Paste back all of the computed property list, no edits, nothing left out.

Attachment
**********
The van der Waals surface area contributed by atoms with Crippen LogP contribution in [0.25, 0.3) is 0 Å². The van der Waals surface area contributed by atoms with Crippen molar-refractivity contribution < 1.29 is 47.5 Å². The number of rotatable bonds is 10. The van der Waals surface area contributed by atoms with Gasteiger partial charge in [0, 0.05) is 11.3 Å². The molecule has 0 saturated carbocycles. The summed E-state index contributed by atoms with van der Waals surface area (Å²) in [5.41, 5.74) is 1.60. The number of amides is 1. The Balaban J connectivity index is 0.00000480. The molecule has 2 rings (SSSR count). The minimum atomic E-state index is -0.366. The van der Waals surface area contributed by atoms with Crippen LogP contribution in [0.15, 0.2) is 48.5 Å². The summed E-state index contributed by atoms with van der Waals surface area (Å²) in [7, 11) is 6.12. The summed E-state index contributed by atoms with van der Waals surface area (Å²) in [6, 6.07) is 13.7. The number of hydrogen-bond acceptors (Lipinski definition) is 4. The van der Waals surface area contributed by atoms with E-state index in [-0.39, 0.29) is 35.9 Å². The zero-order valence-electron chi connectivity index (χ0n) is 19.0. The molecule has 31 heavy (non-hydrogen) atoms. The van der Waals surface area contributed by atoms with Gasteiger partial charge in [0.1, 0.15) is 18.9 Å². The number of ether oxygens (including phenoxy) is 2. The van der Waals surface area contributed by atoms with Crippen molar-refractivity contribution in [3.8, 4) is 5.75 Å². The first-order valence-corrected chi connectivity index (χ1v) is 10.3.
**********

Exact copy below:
The van der Waals surface area contributed by atoms with Crippen LogP contribution in [0.25, 0.3) is 0 Å². The van der Waals surface area contributed by atoms with Crippen molar-refractivity contribution < 1.29 is 47.5 Å². The number of rotatable bonds is 10. The van der Waals surface area contributed by atoms with Gasteiger partial charge in [0, 0.05) is 11.3 Å². The molecule has 0 saturated carbocycles. The summed E-state index contributed by atoms with van der Waals surface area (Å²) in [5.41, 5.74) is 1.60. The number of amides is 1. The Balaban J connectivity index is 0.00000480. The molecule has 2 rings (SSSR count). The minimum atomic E-state index is -0.366. The van der Waals surface area contributed by atoms with Crippen LogP contribution in [0.15, 0.2) is 48.5 Å². The summed E-state index contributed by atoms with van der Waals surface area (Å²) in [7, 11) is 6.12. The summed E-state index contributed by atoms with van der Waals surface area (Å²) in [6, 6.07) is 13.7. The number of hydrogen-bond acceptors (Lipinski definition) is 4. The van der Waals surface area contributed by atoms with E-state index in [-0.39, 0.29) is 35.9 Å². The zero-order valence-electron chi connectivity index (χ0n) is 19.0. The molecule has 31 heavy (non-hydrogen) atoms. The van der Waals surface area contributed by atoms with Gasteiger partial charge in [0.1, 0.15) is 18.9 Å². The number of ether oxygens (including phenoxy) is 2. The van der Waals surface area contributed by atoms with Crippen molar-refractivity contribution in [3.8, 4) is 5.75 Å². The first-order valence-corrected chi connectivity index (χ1v) is 10.3.